However, the Parliament passed the 24th Constitutional Amendment Act in 1971 to abolish the effect of the decision in Golak Nath’s case. Articles 13 and 368 were moulded in a way to allow the Parliament to amend any part of the Constitution without the amendment becoming void.

Kesavananda Bharati v. State of Kerala[6]

Perhaps one of the most significant cases in the history of Indian judiciary, the suit was initially filed in order to challenge the validity of the Kerala Reforms Act, 1963. But as per the 29th Amendment to the Constitution of India, the reforms came to be placed under the 9th Schedule. Thus, the petitioner not only challenged the 29th Amendment, but also the 24th, 25th and 26th Amendments to the Constitution.

The case does not wholly revolve around the claims made by the petitioner, rather it delivers on the question of the amending powers of the Parliament. The judgement was delivered on April 24th, 1973, and the verdict is compiled in more than 700 pages. The thirteen-judge Constitutional Bench, the largest ever, delivered a conflicting opinion. 6 of them ruled in favour of the petitioner, while the other 6 ruled against him, leaving Justice Khanna in a neutral position. He was of the view, which kind of amalgamated the different stances of the other 12 judges, that the amending power of the Parliament is limited such that it cannot amend the basic structure of the Constitution. When Article 31C of the Constitution was considered, he held that the portion which repealed the Fundamental Rights was constitutional, since it did not violate the basic structure, but the portion which ousted jurisdiction was invalid. Further, under Article 368, the Parliament did not hold unlimited power to amend the Constitution.

It was Justice Khanna’s opinion, that came to be considered as the law on the matter. As for the amendments in question, they were upheld with some restrictions and qualifications. The earlier position, as per Golak Nath’s case, was also reviewed, and the case was overruled.

According to the judges in the Kesavananda Bharati case, the following were to be considered as the basic structure of the Constitution:

The verdict not only established what all constituted the basic structure of the Constitution, but the Supreme Court also altered the course of constitutional history by asserting that the Parliament did not possess supremacy in terms of amending the Constitution. Since the verdict, every amendment to the Constitution will be determined as per the basic structure.

Subsequent Decisions

The Apex Court has reaffirmed the judgement of Kesavananda Bharati case in other decisions, such as Indira Gandhi v. Raj Narain[7], also known as the Election case, and Minerva Mills v. Union of India[8] case, where the court struck down the 39th and 42nd amendments to the Constitution, respectively. Some of the cases where the Supreme Court applied the doctrine of basic structure are:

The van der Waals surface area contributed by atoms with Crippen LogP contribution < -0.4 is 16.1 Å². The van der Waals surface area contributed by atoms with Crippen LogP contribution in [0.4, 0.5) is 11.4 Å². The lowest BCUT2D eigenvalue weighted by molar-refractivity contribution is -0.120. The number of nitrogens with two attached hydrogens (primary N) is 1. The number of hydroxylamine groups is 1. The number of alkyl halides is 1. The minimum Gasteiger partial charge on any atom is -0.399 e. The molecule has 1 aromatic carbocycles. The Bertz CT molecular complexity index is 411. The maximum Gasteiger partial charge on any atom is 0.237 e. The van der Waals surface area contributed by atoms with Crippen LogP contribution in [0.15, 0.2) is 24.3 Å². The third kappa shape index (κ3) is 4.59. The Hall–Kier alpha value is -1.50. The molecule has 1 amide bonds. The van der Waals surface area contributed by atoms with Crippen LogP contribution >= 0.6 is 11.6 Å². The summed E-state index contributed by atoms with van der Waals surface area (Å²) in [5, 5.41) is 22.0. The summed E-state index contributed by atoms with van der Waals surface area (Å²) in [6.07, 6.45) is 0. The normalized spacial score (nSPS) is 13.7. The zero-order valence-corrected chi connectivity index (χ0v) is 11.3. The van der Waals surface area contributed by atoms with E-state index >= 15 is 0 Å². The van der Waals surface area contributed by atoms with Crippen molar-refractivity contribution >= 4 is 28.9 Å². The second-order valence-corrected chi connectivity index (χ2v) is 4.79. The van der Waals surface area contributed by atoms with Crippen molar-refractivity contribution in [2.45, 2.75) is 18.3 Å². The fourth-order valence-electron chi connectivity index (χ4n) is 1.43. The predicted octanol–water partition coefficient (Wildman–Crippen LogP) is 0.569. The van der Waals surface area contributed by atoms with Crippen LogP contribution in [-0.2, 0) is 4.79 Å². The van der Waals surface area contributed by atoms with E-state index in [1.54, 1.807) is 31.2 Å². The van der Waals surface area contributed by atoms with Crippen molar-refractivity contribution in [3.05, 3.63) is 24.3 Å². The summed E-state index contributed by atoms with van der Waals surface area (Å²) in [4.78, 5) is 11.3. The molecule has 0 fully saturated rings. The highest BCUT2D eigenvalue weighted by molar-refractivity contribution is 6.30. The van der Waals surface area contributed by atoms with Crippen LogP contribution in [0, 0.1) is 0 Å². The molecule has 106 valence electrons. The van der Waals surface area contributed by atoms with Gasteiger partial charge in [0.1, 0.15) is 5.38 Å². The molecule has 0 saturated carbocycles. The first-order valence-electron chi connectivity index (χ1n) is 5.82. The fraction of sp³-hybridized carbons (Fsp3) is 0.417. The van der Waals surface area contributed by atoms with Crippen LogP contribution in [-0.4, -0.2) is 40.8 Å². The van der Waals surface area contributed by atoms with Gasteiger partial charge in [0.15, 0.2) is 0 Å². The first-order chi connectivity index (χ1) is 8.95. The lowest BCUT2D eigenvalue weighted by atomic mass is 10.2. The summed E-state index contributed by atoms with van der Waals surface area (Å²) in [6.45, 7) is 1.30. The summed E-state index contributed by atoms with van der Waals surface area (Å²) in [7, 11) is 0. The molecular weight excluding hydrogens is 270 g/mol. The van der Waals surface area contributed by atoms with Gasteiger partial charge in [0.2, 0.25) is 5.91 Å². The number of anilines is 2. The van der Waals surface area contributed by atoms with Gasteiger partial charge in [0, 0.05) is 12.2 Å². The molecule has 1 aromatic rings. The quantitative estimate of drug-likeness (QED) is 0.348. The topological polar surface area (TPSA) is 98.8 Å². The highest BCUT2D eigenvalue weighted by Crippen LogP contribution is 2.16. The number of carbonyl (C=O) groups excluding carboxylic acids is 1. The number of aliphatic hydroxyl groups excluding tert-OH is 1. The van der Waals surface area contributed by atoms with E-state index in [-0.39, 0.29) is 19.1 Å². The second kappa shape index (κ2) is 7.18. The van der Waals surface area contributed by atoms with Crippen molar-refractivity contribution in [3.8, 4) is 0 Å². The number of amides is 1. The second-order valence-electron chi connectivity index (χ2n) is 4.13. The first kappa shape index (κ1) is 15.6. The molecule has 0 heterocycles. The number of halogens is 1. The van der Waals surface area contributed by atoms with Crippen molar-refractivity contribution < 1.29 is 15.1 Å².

1. Waman Rao v. Union of India[9]
  2. P. Gupta v. Union of India[10] (also known as Transfer of Judges case)
  3. P. Sampath Kumar v. Union of India[11]
  4. V. Narsimha Rao v. State[12] (CBI/SPE)
  5. R. Coelho v. State of Tamil Nadu and ors.[13]
  6. Raja Ram Pal v. The Hon’ble Speaker Lok Sabha and ors.[14] (also known as Cash for Query case)

Overview of Doctrine of Basic Structure

The Constitution of every country embodies the Grundnorm of the country, a basic norm, which is a set of principles that lay in the foundation of a civil society based on laws. These principles define the nature of the society, the pillars which shall hold it, and the kind of laws that shall be formulated. Thus, to protect the Constitution is the duty of the government, and more of the judiciary, so that the basis of the society remains undisturbed.

The doctrine of basic structure is a judicial innovation which ensures that the Parliament does not exceed its powers and view constitutional amendments as a source of arbitrary exercises. The Supreme Court is said to be the guardian and the interpreter of the Constitution, which means that any law not in consonance with the ideology of the basic structure shall be struck down by the Court, as has so happened in previous judgements. With time, other features, such as rule of law, parliamentary system of government, essence of the Fundamental rights in Part III, free and fair elections, independence of the judiciary, powers of the Supreme Court under Articles 32, 136, 141 and 142, among others, have come to comprise the basic structure of the Constitution of India.